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Computer Science Colloquium: Ramani Duraiswami, "Spatial Sound"
Monday, October 7, 2013
4:00 p.m.
1115 Computer Science Instructional Center
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Department of Computer Science
Fall 2013 Department Colloquium Series

Capturing, Computing, Visualizing and Recreating Spatial Sound

Ramani Duraiswami
Associate Professor

The sound field at a point contains information on the spatial origin of the sound, and humans use this information in making sense of the environment. They are able to localize, identify and pay attention to one source among many distracters, or enjoy the spatial ambience of a scene. When humans hear sound, that sound is filtered by the complex scattering that occurs when the sound interacts with the environment and our bodies. This process endows the received sound with cues that are extracted and decoded by the neural system to perceive the world auditorily in three dimensions.

To capture and reproduce this directional information in the sound a spatial representation of the sound is needed, and a means to capture and manipulate the sound in this representation. We have explored two classical mathematical physics based representations of directional sound - in terms of spherical wave functions and in terms of plane wave expansions. We have developed spherical microphone arrays that allow the captured sound to be represented directly in these basis. Plane-wave beamforming allows the sound-field at a point to be visualized as an image, much as a video camera images the light-field at a given point. The registration of the audio images with visual images allows a new way to perform audio-visual scene analysis. Several examples are presented at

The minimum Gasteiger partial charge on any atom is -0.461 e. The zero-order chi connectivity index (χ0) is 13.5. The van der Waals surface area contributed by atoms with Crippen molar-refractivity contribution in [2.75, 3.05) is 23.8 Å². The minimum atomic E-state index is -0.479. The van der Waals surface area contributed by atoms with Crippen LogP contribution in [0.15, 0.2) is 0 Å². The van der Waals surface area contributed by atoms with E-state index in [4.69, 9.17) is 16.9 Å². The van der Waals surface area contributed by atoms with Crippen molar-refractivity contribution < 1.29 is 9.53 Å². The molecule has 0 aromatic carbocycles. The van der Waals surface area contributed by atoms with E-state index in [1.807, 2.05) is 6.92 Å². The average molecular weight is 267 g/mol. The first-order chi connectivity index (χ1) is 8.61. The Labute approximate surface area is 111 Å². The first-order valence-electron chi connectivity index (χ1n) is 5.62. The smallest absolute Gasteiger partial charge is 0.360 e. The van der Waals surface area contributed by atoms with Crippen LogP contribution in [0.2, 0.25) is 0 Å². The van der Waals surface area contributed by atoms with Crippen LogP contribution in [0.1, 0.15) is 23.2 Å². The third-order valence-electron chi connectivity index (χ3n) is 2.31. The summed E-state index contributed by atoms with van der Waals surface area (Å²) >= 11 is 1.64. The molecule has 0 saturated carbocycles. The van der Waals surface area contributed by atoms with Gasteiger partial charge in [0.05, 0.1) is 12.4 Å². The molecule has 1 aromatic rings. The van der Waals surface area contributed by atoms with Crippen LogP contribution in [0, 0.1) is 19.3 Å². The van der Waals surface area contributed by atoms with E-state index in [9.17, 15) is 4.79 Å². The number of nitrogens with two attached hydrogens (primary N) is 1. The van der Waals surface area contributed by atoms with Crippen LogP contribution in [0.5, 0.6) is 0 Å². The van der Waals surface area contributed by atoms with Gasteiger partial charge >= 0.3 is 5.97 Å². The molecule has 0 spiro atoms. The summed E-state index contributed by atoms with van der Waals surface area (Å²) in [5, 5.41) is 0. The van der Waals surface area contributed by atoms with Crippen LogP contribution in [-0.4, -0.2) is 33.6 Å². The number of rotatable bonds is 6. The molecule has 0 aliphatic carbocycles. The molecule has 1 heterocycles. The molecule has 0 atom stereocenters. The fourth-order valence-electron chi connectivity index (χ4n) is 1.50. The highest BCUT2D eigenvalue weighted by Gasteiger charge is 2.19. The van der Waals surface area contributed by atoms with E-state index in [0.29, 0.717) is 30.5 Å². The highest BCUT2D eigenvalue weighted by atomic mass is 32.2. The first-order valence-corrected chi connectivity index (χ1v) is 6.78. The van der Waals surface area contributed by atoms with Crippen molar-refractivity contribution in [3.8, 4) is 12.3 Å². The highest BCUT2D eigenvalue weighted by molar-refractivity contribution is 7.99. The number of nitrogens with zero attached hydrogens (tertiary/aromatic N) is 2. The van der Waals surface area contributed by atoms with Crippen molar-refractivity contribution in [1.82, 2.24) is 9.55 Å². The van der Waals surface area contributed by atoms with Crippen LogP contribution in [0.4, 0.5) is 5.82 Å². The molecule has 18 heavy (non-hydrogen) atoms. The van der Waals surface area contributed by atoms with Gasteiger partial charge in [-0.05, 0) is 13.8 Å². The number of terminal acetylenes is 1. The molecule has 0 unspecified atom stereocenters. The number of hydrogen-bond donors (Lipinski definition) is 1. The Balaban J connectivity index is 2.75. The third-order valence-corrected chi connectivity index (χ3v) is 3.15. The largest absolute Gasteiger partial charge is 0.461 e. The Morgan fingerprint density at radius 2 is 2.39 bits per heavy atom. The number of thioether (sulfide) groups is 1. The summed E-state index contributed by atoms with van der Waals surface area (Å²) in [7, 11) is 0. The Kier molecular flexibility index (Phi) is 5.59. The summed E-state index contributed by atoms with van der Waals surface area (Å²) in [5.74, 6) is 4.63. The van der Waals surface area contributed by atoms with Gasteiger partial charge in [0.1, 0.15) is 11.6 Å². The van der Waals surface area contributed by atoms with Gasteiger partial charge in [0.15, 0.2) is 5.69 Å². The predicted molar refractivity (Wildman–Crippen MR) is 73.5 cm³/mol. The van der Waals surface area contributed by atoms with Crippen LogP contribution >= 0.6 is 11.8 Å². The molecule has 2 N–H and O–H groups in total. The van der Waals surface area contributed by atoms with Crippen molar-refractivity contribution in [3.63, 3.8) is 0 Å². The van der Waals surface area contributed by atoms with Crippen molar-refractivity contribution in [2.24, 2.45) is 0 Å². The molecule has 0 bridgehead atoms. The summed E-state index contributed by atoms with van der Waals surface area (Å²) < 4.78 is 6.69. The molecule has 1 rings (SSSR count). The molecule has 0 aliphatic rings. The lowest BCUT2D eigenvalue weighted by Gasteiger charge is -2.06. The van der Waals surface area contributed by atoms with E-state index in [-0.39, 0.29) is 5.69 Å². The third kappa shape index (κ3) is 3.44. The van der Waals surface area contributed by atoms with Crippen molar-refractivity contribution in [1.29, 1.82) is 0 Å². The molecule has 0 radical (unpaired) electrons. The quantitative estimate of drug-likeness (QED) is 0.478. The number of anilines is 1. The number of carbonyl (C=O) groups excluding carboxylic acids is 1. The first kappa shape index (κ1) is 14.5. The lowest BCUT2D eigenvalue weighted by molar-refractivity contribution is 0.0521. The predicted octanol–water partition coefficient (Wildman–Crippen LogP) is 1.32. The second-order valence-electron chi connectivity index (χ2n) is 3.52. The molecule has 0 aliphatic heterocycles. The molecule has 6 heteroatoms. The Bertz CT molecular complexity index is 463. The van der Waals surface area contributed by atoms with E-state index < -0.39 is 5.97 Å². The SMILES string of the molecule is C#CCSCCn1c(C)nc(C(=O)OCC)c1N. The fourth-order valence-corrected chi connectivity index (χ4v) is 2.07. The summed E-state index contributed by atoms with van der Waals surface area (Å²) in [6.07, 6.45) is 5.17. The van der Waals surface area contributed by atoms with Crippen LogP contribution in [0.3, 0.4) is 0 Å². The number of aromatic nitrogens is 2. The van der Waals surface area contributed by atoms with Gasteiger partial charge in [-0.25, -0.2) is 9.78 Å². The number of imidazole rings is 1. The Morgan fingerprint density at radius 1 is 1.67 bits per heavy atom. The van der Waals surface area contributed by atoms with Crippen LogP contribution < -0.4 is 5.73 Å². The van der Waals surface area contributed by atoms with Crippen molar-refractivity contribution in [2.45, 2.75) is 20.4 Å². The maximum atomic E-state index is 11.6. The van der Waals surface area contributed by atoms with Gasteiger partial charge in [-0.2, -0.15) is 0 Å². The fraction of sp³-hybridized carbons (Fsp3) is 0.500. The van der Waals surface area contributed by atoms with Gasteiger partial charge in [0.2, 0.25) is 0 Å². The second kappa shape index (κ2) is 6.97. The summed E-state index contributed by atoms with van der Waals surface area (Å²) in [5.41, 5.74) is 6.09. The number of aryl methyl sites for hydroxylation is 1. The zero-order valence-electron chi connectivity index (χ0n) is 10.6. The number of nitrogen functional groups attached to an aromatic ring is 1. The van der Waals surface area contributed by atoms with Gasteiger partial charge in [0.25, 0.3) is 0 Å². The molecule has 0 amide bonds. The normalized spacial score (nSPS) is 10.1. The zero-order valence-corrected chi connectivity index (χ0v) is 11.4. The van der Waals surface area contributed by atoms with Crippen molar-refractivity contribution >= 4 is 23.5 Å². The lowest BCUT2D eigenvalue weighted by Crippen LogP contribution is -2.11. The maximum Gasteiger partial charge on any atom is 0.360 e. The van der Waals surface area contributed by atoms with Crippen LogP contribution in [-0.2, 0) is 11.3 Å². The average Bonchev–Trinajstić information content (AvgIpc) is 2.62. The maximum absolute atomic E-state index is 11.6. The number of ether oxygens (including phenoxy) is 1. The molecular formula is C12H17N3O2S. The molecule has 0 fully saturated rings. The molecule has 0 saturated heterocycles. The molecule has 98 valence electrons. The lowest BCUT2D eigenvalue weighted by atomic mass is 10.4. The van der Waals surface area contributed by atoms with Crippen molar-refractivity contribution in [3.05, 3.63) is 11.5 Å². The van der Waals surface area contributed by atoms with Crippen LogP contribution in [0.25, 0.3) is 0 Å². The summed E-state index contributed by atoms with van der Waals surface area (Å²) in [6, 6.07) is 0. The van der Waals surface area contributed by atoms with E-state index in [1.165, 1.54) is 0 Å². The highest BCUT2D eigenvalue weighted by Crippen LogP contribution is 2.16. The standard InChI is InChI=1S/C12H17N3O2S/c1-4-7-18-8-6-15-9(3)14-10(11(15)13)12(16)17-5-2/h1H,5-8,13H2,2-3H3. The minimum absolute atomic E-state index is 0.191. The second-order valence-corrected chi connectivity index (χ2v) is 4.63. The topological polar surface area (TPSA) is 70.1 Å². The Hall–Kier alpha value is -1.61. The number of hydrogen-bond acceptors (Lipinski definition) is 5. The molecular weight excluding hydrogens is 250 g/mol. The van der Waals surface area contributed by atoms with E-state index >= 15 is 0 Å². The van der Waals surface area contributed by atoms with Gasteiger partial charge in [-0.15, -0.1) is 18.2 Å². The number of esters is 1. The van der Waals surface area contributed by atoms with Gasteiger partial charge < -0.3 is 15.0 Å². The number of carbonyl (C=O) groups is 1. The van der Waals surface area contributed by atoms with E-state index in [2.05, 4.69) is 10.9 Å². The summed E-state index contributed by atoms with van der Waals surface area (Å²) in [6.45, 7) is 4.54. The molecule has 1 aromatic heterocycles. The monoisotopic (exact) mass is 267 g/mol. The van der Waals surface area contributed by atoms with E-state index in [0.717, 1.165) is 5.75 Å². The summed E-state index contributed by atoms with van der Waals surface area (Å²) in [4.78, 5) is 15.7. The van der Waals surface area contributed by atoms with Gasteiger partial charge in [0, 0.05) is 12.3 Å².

The complex interaction of the incoming sound with the listener's body (especially their head and ears) is captured by the head related transfer function (HRTF). Because of inter-personal variability in body and ear shape, the HRTF is different for different people, and needs to be characterized and measured to recreate spatial sound scenes over headphones that allows perception of the original scene. Understanding, computing, measuring and exploring the relationship of the HRTF to anthropometry have all been themes of work in my group. An extremely fast HRTF measurement technique which allows measurement in seconds, as opposed to hours has been developed. We have developed fast algorithms for computation of the HRTF using a novel version of the fast multipole method, that is now finding application in many other problem domains. We have also developed methods for sound scene reproduction that incorporate measurement of a scene and reproduction via individualized HRTFs, room modeling, and tracking.

This Event is For: Graduate • Undergraduate • Faculty • Post-Docs • Alumni

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